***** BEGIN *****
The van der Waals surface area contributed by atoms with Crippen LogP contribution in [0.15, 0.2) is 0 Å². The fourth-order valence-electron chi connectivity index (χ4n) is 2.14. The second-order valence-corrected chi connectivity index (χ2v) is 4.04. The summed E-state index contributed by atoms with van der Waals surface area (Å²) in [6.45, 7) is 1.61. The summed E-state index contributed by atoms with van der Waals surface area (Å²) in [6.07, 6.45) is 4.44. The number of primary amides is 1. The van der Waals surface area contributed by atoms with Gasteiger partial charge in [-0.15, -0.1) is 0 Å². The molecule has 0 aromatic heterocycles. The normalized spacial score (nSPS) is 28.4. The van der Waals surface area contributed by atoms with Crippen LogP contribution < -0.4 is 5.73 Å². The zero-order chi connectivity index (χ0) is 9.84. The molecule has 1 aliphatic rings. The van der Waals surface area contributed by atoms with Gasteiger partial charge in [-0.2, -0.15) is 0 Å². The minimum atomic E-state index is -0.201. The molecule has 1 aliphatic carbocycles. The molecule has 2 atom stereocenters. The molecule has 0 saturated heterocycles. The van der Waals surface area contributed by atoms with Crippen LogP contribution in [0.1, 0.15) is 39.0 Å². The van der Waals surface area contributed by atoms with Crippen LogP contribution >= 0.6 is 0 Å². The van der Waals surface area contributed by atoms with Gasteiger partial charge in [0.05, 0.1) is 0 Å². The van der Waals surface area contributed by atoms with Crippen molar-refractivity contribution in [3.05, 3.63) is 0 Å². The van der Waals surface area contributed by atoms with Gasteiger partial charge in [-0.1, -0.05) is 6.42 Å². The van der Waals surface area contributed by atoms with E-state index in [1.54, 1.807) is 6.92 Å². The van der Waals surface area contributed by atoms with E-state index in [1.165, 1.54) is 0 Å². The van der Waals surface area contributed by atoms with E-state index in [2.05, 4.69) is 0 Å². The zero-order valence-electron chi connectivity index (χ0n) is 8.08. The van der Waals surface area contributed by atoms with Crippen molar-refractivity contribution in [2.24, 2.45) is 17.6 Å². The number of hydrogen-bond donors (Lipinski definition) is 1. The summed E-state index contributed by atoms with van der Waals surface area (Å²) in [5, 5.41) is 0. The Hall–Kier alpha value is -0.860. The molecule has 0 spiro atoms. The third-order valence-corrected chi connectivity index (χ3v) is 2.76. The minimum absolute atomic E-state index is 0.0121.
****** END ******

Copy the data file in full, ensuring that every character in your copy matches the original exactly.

The van der Waals surface area contributed by atoms with Crippen LogP contribution in [0.15, 0.2) is 0 Å². The fourth-order valence-electron chi connectivity index (χ4n) is 2.14. The second-order valence-corrected chi connectivity index (χ2v) is 4.04. The summed E-state index contributed by atoms with van der Waals surface area (Å²) in [6.45, 7) is 1.61. The summed E-state index contributed by atoms with van der Waals surface area (Å²) in [6.07, 6.45) is 4.44. The number of primary amides is 1. The van der Waals surface area contributed by atoms with Gasteiger partial charge in [-0.15, -0.1) is 0 Å². The molecule has 0 aromatic heterocycles. The normalized spacial score (nSPS) is 28.4. The van der Waals surface area contributed by atoms with Crippen LogP contribution < -0.4 is 5.73 Å². The zero-order chi connectivity index (χ0) is 9.84. The molecule has 1 aliphatic rings. The van der Waals surface area contributed by atoms with Gasteiger partial charge in [-0.2, -0.15) is 0 Å². The minimum atomic E-state index is -0.201. The molecule has 1 aliphatic carbocycles. The molecule has 2 atom stereocenters. The molecule has 0 saturated heterocycles. The van der Waals surface area contributed by atoms with Crippen LogP contribution in [0.1, 0.15) is 39.0 Å². The van der Waals surface area contributed by atoms with Crippen LogP contribution >= 0.6 is 0 Å². The van der Waals surface area contributed by atoms with Gasteiger partial charge in [0.05, 0.1) is 0 Å². The van der Waals surface area contributed by atoms with Crippen molar-refractivity contribution in [3.05, 3.63) is 0 Å². The van der Waals surface area contributed by atoms with Gasteiger partial charge in [-0.1, -0.05) is 6.42 Å². The van der Waals surface area contributed by atoms with E-state index in [1.54, 1.807) is 6.92 Å². The van der Waals surface area contributed by atoms with E-state index in [1.165, 1.54) is 0 Å². The van der Waals surface area contributed by atoms with E-state index in [2.05, 4.69) is 0 Å². The zero-order valence-electron chi connectivity index (χ0n) is 8.08. The van der Waals surface area contributed by atoms with Crippen molar-refractivity contribution in [2.24, 2.45) is 17.6 Å². The number of hydrogen-bond donors (Lipinski definition) is 1. The summed E-state index contributed by atoms with van der Waals surface area (Å²) in [5, 5.41) is 0. The Hall–Kier alpha value is -0.860. The molecule has 0 spiro atoms. The third-order valence-corrected chi connectivity index (χ3v) is 2.76. The minimum absolute atomic E-state index is 0.0121.